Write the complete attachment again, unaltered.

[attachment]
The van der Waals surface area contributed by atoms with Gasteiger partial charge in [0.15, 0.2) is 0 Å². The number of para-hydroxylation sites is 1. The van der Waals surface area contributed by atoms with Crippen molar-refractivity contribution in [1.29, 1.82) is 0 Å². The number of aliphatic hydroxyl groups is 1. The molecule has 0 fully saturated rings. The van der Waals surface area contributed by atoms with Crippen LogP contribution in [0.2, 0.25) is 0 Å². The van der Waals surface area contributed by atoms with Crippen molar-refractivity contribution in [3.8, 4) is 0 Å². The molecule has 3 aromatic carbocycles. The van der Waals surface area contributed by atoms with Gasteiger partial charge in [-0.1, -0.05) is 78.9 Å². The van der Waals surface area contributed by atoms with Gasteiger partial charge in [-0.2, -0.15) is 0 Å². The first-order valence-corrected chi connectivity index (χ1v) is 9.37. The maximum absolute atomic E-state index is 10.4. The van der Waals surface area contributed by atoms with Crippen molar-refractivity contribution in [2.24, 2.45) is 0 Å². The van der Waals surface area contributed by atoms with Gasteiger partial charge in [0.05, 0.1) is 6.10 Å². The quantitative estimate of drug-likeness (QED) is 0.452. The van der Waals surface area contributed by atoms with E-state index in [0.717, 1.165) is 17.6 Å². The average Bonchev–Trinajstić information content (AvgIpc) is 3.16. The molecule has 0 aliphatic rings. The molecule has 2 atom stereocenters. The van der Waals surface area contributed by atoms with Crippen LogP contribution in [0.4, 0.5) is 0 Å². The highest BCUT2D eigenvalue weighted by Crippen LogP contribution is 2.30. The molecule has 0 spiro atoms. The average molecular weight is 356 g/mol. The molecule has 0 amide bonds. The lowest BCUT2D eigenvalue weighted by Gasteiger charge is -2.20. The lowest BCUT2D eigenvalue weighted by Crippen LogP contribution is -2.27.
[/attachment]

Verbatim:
The van der Waals surface area contributed by atoms with Gasteiger partial charge in [0.15, 0.2) is 0 Å². The number of para-hydroxylation sites is 1. The van der Waals surface area contributed by atoms with Crippen molar-refractivity contribution in [1.29, 1.82) is 0 Å². The number of aliphatic hydroxyl groups is 1. The molecule has 0 fully saturated rings. The van der Waals surface area contributed by atoms with Crippen LogP contribution in [0.2, 0.25) is 0 Å². The van der Waals surface area contributed by atoms with Crippen molar-refractivity contribution in [3.8, 4) is 0 Å². The molecule has 3 aromatic carbocycles. The van der Waals surface area contributed by atoms with Gasteiger partial charge in [-0.1, -0.05) is 78.9 Å². The van der Waals surface area contributed by atoms with Gasteiger partial charge in [-0.2, -0.15) is 0 Å². The first-order valence-corrected chi connectivity index (χ1v) is 9.37. The maximum absolute atomic E-state index is 10.4. The van der Waals surface area contributed by atoms with Crippen molar-refractivity contribution in [2.24, 2.45) is 0 Å². The van der Waals surface area contributed by atoms with Gasteiger partial charge in [0.05, 0.1) is 6.10 Å². The quantitative estimate of drug-likeness (QED) is 0.452. The van der Waals surface area contributed by atoms with E-state index in [0.717, 1.165) is 17.6 Å². The average Bonchev–Trinajstić information content (AvgIpc) is 3.16. The molecule has 0 aliphatic rings. The molecule has 2 atom stereocenters. The van der Waals surface area contributed by atoms with Crippen LogP contribution in [0.4, 0.5) is 0 Å². The highest BCUT2D eigenvalue weighted by Crippen LogP contribution is 2.30. The molecule has 0 spiro atoms. The average molecular weight is 356 g/mol. The molecule has 0 amide bonds. The lowest BCUT2D eigenvalue weighted by Gasteiger charge is -2.20. The lowest BCUT2D eigenvalue weighted by Crippen LogP contribution is -2.27.